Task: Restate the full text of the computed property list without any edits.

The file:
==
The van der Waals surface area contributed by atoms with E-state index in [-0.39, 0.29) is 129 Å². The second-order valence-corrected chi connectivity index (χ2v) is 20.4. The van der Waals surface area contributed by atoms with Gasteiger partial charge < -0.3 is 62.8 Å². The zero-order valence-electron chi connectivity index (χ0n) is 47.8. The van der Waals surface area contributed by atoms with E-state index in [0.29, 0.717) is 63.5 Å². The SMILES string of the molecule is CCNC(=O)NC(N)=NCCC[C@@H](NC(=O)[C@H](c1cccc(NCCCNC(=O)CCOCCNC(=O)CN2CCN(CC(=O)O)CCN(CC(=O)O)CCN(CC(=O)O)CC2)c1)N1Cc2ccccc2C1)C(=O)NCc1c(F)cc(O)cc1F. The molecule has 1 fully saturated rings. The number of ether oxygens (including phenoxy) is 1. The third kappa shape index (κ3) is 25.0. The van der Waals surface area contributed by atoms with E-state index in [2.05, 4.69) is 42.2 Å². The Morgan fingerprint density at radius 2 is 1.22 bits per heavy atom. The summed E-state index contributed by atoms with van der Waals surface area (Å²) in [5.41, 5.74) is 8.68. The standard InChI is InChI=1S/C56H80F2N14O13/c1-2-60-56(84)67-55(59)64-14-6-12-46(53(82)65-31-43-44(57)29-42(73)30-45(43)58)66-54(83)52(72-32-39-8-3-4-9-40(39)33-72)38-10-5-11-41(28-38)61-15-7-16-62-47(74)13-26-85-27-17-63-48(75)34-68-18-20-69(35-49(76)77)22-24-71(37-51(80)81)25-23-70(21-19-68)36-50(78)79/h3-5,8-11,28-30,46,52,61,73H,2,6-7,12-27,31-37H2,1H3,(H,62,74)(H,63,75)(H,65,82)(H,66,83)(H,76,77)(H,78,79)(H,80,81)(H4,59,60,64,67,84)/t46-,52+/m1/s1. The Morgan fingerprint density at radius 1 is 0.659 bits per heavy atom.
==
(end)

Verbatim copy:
The van der Waals surface area contributed by atoms with E-state index in [-0.39, 0.29) is 129 Å². The second-order valence-corrected chi connectivity index (χ2v) is 20.4. The van der Waals surface area contributed by atoms with Gasteiger partial charge < -0.3 is 62.8 Å². The zero-order valence-electron chi connectivity index (χ0n) is 47.8. The van der Waals surface area contributed by atoms with E-state index in [0.29, 0.717) is 63.5 Å². The SMILES string of the molecule is CCNC(=O)NC(N)=NCCC[C@@H](NC(=O)[C@H](c1cccc(NCCCNC(=O)CCOCCNC(=O)CN2CCN(CC(=O)O)CCN(CC(=O)O)CCN(CC(=O)O)CC2)c1)N1Cc2ccccc2C1)C(=O)NCc1c(F)cc(O)cc1F. The molecule has 1 fully saturated rings. The number of ether oxygens (including phenoxy) is 1. The third kappa shape index (κ3) is 25.0. The van der Waals surface area contributed by atoms with E-state index in [2.05, 4.69) is 42.2 Å². The Morgan fingerprint density at radius 2 is 1.22 bits per heavy atom. The summed E-state index contributed by atoms with van der Waals surface area (Å²) in [5.41, 5.74) is 8.68. The standard InChI is InChI=1S/C56H80F2N14O13/c1-2-60-56(84)67-55(59)64-14-6-12-46(53(82)65-31-43-44(57)29-42(73)30-45(43)58)66-54(83)52(72-32-39-8-3-4-9-40(39)33-72)38-10-5-11-41(28-38)61-15-7-16-62-47(74)13-26-85-27-17-63-48(75)34-68-18-20-69(35-49(76)77)22-24-71(37-51(80)81)25-23-70(21-19-68)36-50(78)79/h3-5,8-11,28-30,46,52,61,73H,2,6-7,12-27,31-37H2,1H3,(H,62,74)(H,63,75)(H,65,82)(H,66,83)(H,76,77)(H,78,79)(H,80,81)(H4,59,60,64,67,84)/t46-,52+/m1/s1. The Morgan fingerprint density at radius 1 is 0.659 bits per heavy atom.